Live Between The Lines: Why Does Gen-Y Feel The Need To Define Itself?
In an effort to learn more about me, people often ask questions that force me to label myself. But why does it matter if I'm a girly-girl or a tomboy? The answers never provide true depth regarding who I actually am.
As complex creatures, we're only limiting ourselves by living within binding definitions of our identities that truly don't reflect who we actually are.
1. We all jive to different vibes
While defining a person may help other people trust the person faster (as limits and definitions appeal to our levels of comfort), it is by nature, limiting in nature. Once someone is (falsely) labeled, the person is categorized forever. Once the suspense is gone, we can be at ease.
When people are classified into different groups, it helps us identify who belongs where. We befriend and assimilate with our own. It's like high school forever. We become characterless, colorless and spiritless. But, hey, at least we're comfortable!
But I don't want to only hang out with people who have the same mindset and opinions as I do. Similar to the way we grow tired of a song after listening to it on repeat, it's likely that we'll grow tired of mingling with like-minded clones of ourselves. What ever happened to “opposites attract”?
2. We shouldn't limit our capabilities.
I was recently tutoring a high school student in math who, during our first session, cringed about how awful she is at arithmetic given how good she is at English. I was bewildered, as I couldn't understand what one skill had to do with an unrelated deficiency. When I asked her what she meant, she explained that she believed it impossible to be good at both sciences and arts. She restricted her abilities before she gave herself the opportunity to try. She instilled a notion of failure within herself, and as a result, lost any sense of confidence in her potential.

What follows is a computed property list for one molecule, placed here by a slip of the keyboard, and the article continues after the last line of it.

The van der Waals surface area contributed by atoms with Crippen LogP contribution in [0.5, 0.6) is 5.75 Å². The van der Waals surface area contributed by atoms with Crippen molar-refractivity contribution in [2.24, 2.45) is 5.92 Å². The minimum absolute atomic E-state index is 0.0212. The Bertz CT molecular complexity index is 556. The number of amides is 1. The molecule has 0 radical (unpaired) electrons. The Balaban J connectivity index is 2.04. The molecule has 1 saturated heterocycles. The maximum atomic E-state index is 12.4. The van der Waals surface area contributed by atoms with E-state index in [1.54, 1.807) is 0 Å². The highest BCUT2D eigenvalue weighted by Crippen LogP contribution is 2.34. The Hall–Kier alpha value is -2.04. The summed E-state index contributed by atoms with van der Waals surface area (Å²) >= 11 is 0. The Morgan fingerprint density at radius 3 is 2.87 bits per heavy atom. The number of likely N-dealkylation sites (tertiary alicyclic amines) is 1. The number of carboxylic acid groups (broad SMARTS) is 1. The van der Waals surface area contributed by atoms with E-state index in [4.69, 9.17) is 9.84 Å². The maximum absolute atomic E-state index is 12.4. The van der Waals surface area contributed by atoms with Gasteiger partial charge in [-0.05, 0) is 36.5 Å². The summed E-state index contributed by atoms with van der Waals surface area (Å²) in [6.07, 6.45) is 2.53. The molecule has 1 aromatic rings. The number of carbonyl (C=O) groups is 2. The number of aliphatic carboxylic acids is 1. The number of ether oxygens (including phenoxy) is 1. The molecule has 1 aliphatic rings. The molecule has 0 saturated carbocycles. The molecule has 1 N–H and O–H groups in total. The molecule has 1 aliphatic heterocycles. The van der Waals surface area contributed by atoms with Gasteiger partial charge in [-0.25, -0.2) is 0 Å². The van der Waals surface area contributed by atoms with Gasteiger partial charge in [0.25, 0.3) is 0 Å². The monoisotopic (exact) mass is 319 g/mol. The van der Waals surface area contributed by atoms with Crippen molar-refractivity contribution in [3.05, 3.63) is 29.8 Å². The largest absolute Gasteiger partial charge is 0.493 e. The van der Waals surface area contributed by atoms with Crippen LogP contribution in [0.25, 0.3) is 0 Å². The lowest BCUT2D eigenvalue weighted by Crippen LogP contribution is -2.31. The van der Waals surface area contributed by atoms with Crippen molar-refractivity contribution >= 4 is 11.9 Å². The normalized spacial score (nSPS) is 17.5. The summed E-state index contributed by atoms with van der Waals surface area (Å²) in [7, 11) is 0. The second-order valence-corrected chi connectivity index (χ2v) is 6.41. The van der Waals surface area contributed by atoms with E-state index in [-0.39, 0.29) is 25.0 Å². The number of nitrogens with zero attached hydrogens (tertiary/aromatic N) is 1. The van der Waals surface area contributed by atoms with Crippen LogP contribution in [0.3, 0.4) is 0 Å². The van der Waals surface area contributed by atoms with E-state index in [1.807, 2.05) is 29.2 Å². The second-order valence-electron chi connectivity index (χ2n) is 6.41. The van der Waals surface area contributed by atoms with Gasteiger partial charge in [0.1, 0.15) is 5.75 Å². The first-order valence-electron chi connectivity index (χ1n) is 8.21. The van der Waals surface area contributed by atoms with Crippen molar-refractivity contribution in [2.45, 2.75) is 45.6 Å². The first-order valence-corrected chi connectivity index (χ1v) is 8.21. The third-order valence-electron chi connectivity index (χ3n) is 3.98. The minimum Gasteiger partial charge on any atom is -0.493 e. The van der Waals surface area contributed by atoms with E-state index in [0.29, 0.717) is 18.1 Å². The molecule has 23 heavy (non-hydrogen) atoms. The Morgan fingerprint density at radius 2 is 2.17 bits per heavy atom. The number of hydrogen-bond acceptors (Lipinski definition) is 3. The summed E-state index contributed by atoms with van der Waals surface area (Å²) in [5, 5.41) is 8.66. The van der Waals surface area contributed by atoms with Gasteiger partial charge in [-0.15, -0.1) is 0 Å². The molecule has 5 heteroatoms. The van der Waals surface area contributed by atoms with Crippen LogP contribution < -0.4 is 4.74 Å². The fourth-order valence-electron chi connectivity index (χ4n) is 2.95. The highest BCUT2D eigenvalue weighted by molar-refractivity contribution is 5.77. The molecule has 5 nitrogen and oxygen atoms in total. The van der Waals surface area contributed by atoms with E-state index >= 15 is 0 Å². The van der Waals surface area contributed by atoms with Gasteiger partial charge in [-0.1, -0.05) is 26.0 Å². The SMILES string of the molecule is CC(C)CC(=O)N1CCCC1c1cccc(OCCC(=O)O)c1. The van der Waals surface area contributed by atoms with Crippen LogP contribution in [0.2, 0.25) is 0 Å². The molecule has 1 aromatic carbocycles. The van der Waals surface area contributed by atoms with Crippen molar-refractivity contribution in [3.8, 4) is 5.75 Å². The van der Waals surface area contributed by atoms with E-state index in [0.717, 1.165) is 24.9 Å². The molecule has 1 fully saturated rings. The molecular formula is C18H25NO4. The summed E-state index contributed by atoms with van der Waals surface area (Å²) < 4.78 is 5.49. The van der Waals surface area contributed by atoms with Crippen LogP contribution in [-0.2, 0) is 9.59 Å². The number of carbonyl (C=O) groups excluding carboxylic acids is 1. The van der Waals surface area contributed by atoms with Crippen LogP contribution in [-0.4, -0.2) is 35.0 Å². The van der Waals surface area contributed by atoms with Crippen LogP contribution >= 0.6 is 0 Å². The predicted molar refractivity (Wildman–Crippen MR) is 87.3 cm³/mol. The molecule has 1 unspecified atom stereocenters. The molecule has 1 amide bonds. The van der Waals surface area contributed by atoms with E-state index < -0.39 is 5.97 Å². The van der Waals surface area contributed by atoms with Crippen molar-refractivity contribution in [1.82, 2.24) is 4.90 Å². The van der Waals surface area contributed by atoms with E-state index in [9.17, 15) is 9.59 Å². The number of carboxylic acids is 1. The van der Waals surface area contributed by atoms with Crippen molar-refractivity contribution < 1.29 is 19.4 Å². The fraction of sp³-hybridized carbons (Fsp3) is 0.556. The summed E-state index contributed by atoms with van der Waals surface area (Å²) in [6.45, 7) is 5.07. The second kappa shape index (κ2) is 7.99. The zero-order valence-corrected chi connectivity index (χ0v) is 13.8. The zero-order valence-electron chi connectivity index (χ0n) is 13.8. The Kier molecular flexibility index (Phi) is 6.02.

3. Never stop changing.
In the first grade, every student had to announce his or her favorite colors. The popular answers were blue and pink (for boys and girls, respectively, predictably). I wanted to be different, so I said green. But truthfully, my favorite color changes daily, still.
The day we choose to stop learning, growing and changing our minds, is likely to be our last day. Seeking to define myself is a waste of time, because my thoughts are transient.
4. The rest is still unwritten.
My greatest fear is to become predictable. I'm still learning who I am and what I think, so how is it possible that anyone could pre-predict the things I haven't decided?
Let's not associate with labels. Let's not fear the unknown. Let's be open-minded to the concept of going with the flow. We'll meet different people, travel far distances and learn throughout the journey.
The only things on which we should truly focus is respecting others and being especially kind to ourselves. We're constantly making resolutions that are more like punishments in effect. Give yourself that break you deserve and breathe every day with love. If you keep an open mind, things tend to fall into place.
Should you slip into a rut of predictability that reflects you adhering to some definition of yourself, introduce a plot twist.
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